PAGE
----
To enjoy The Matrix, it is not necessary to view it as anything more than an action movie. But The Matrix is more than jaw-dropping action and visuals. It is also sophisticated science fiction. Many critics--even those who liked The Matrix--have criticized the story for being confusing or nonsensical, but it is more carefully constructed than given credit. Unfortunately, there are many who automatically dismiss all science-fiction as "just fantasy" or "just action." Such a dismissal is unfortunate, because The Matrix is highly thought-provoking in addition to being great escapist fun.
The premise of The Matrix is that our world is actually a virtual reality computer program called The Matrix, and that we are really living in the 22nd century. Intelligent machines have taken over the planet. As a result of the war between humans and machines, the Earth is a sunless place in the throes of what looks like a permanent nuclear winter. The machines had depended on solar power, but now they have found an alternate source of energy: human beings themselves. Human beings generate both heat and electricity, and the machines have found a way to harvest both. To keep humans under control and to provide stimuli that enhance a body's electrical output, the machines created The Matrix.
A small number of humans, including Morpheus (Laurence Fishburne) and Trinity (Carrie-Anne Moss), live outside of The Matrix, in the real world, in an underground city (that we never see) called Zion. It is possible for humans in the real world to hack into The Matrix and liberate others, but inside The Matrix they must avoid the machines' indestructible Agents, including Agent Smith (Hugo Weaving). These Agents can bend the rules of The Matrix. They are stronger, move faster, and leap farther than normal people. Outsiders who hack into The Matrix also can bend its rules, just as a hacker can manipulate an infiltrated computer system. (For more on the plot and the premise, see Frequently Asked Questions, below.)
In telling their story, The Wachowskis don't skimp on imagery or allegory, weaving references to Alice in Wonderland throughout the film, playing heavily on a New Testament motif, and repeatedly positing the question of whether we are ruled by fate or free will. They freely adopt the Jungian archetypes seen so often in science fiction and liberally draw on Jung's theory of the collective unconscious.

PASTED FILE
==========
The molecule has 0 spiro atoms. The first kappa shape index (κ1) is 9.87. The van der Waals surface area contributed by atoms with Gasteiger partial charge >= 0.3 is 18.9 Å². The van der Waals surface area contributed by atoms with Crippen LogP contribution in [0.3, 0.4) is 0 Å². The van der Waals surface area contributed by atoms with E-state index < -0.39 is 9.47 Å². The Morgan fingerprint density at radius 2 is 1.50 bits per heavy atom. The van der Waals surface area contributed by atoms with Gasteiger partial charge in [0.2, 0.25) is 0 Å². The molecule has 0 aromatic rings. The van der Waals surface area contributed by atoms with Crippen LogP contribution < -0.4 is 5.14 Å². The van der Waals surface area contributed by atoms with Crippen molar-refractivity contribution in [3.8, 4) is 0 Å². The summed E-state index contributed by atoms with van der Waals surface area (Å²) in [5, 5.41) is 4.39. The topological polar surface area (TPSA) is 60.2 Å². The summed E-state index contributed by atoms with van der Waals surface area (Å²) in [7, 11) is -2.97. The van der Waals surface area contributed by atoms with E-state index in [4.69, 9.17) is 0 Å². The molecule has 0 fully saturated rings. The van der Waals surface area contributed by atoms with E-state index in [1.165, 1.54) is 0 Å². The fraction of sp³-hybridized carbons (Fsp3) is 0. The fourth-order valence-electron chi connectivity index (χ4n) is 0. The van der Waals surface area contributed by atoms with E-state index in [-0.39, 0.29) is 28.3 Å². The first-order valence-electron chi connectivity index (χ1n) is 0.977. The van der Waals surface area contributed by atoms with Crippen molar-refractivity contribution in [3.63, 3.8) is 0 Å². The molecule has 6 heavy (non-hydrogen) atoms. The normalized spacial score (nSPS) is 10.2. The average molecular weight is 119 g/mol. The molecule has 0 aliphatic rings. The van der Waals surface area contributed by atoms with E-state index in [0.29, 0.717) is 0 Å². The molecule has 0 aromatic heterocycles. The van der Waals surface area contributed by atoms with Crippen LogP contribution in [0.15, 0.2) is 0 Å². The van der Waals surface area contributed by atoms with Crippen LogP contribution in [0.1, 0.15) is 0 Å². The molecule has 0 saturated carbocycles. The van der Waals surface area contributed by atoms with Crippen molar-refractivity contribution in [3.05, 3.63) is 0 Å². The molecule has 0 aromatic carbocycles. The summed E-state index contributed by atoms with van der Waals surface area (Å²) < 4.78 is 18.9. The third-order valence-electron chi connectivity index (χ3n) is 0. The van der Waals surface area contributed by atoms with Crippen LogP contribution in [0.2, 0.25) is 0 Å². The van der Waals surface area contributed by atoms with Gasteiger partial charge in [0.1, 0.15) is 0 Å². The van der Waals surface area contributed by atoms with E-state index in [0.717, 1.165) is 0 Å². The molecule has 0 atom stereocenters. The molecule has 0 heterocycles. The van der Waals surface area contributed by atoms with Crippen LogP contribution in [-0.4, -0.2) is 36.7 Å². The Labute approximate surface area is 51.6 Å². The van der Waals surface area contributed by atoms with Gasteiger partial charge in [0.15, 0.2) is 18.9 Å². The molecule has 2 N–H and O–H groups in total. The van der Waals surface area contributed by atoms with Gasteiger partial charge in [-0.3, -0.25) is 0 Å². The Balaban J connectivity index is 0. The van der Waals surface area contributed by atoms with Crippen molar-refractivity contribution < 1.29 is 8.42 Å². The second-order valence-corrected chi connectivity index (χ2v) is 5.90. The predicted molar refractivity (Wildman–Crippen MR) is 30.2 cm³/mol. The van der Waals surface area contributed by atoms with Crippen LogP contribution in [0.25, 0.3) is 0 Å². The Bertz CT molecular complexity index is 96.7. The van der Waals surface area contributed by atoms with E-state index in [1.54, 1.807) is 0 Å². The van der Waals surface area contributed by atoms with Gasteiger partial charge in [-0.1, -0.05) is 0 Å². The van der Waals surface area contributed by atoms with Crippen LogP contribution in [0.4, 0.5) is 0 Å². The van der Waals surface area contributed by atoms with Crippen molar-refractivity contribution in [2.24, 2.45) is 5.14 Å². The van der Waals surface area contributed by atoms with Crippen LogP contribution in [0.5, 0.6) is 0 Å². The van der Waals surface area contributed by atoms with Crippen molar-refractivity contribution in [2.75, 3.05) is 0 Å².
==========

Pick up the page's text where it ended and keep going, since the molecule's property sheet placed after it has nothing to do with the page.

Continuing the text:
The references to Lewis Carroll's Alice in Wonderland and Through the Looking-Glass are easy to spot. When we first meet Neo (Keanu Reeves), he receives instructions to "follow the white rabbit." The white rabbit turns out to be a tattoo on the shoulder of Dujour, a woman who shows up at his door moments later. Again the rabbit appears when Morpheus comments to Neo, "I imagine, right now, you must be feeling a bit like Alice, tumbling down the rabbit hole?" Then Morpheus offers Neo a choice between two colored caplets. If Neo takes the red pill, he can "stay in Wonderland" and learn "how deep the rabbit hole goes." Not only does Morpheus refer to both Wonderland and the rabbit, but the scene is reminiscent of how Alice is constantly given strange things to eat (cakes, teas, mushrooms), many of which have unusual effects. Shortly after, Neo stares into a mirror, which turns to liquid. He dips his finger into it, and the liquid clings to him, covering him completely before he wakes up from the virtual reality of The Matrix. Neo has gone through the looking-glass. Finally, we see white rabbits once again on the television in the Oracle's waiting room. It's showing Night of the Lepus, a cheesy monster movie about giant meat-eating rabbits.